As conditions in China for manufacturers have changed significantly over the past decade, (higher wages, less incentives for exporters and an increasingly tighter market for labor), Mexican manufacturing options have had a resurgence. This “comeback” is marked by the country’s proximity and ties to the United States, which have enabled it to develop the high-tech manufacturing expertise that is required to serve U.S. industry customers and consumers. In summary, the comparative advantage that China once held, as a supplier to the United States, has diminished measurably.

From an economic and political persective, China has lost some economic ground, like most countries, as a result of the slowdown in the global economy of the last several years. It’s perennial annual growth rates of ten percentage points and above have been pared down into the seven and one-half percent range. While this is an impressive number, when compared to most other countries in the world, it is not optimal for China.  Given the size of its population, and its need to constantly create sources of employment for its citizens, it is insufficient.   Also, as a result of the deacceleration of global economic activity, the Purchasing Managers’ Index, or PMI, has been flirting with 50, as it relates to manufacturing activity in China. PMI numbers that exceed fifty indicate that manufacturing is expanding, while numbers that drop below this threshold indicate that a country’s manufacturing economy is in contraction.

In terms of total GDP growth, Mexico’s performance during the first quarter of 2013 was anemic. It registered a paltry .8% expansion compared to the healthy 3.2% growth figure reported for the last quarter of 2012. Going forward, however, there is optimism is being expressed as concerns the potential for  a resurgent Mexican economic vitality.

The country’s president, Enrique Nieto Peña, has undertaken an effort to make changes to reform certain sectors of Mexico’s economy. Nieto Peña took on, and achieved, a significant labor reform earlier this year. Additionally, his administration is working to open up both the country’s telecommunications and energy sectors. Changes in how business is conducted in the latter will likely require that amendments be made to the Mexican Constitution. Some analysts believe that, should the president and his administration have success in liberalizing rules for investment in the oil and gas industry, Mexico will be much better situated to tap into its vast natural gas and shale oil reserves. As a result, access to cheaper domestic energy supplies will make Mexican manufacturing options more attractive, and,  consequently, will help to drive the pace of economic growth to near six percent.

As a result of these conditions Mexico manufacturing options are on the forefront of the radar of U.S. companies. Mexico enjoys not only a cost advantage that is becoming roughly the equivalent of that available to manufacturers with faciities in China, but, also, the country is increasingly viewed by American manufacturers as a partner that can provide just-in-time turnaround times and support capabilities in manufacturing activities that are high-tech in nature.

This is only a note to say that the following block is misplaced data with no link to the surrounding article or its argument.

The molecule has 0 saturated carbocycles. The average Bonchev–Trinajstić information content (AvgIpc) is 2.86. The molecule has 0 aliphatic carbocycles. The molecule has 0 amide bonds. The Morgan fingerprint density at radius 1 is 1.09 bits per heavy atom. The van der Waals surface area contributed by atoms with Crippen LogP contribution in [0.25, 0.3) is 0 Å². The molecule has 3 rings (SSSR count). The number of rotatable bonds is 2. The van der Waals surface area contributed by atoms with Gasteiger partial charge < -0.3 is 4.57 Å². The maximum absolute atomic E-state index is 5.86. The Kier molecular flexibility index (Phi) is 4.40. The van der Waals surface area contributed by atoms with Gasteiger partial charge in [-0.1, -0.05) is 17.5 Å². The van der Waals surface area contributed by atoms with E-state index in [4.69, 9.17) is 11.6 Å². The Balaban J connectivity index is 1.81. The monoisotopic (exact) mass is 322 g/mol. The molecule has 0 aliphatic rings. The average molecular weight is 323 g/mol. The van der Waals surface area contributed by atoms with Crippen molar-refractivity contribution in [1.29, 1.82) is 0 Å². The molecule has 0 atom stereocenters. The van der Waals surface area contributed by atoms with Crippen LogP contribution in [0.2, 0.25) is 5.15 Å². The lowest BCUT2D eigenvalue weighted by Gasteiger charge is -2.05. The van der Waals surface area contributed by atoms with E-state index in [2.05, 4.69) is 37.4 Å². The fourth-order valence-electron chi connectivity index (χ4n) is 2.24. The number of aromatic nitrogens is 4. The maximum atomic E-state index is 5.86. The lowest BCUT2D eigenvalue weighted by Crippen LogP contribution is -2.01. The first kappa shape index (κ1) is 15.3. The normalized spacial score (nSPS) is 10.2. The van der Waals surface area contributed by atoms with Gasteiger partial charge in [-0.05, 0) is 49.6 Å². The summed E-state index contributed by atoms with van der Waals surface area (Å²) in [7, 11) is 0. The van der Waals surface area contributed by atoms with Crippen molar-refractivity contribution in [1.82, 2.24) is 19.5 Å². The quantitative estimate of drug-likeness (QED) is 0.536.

In terms of the ease with which business can be conducted in Mexico, the country ranked number forty-eight in this years’ World Bank Ease of Doing Business Index, moving up from number fifty-three in 2012. China ranked ninety-one for each of the last two years.

The workforce available to firms involved in Mexico manufacturing presents another competitive advantage for the country, when compared to that of China. While Mexico’s population trends young and towards the economically active demographic, China’s longstanding “one child” policy has resulted in the shrinking of the Chinese labor pool over time. Mexican workers labor during a forty-eight hour work week, and go home, while Chinese workers typically put in longer hours, live in dormitories and return to their homes only for the New Year celebration.

Both country’s present challenges in terms of security. In the case of Mexico, the crackdown on narco traffic that began under President Felipe Calderon in 2006 resulted in a spike of violence that resulted in many company’s postponing and changing their Mexico manufacturing plans. Over the past two years, however, violence has been trending down. Company exectutives, however, still have to take this factor into account when doing their Mexico planning.

China on the other hand has had security issues that are related to worker safety. Incidents have happened such as the improper use of toxic chemicals at factories, and injuries and deaths have occurred at plants with workers engaged in the manufacture of electronic devices. Intellectual property theft is still a concern for executives that consider the Chinese manufacturing option.

In summary, over the last several years, Mexico manufacturing options have become highly attractive for U.S. companies seeking to reduce costs due to its proximity to the United States, its high tech industrial base, its competitive stable wages, as well as because of the ease with which company staffs can travel in both directions and communicate with greater temporal and cultural ease.  Because of these factors moving manufacturing from China to Mexico has been on the “to do” list of a growing number of companies.

Read the primary source for this post at Morningstar.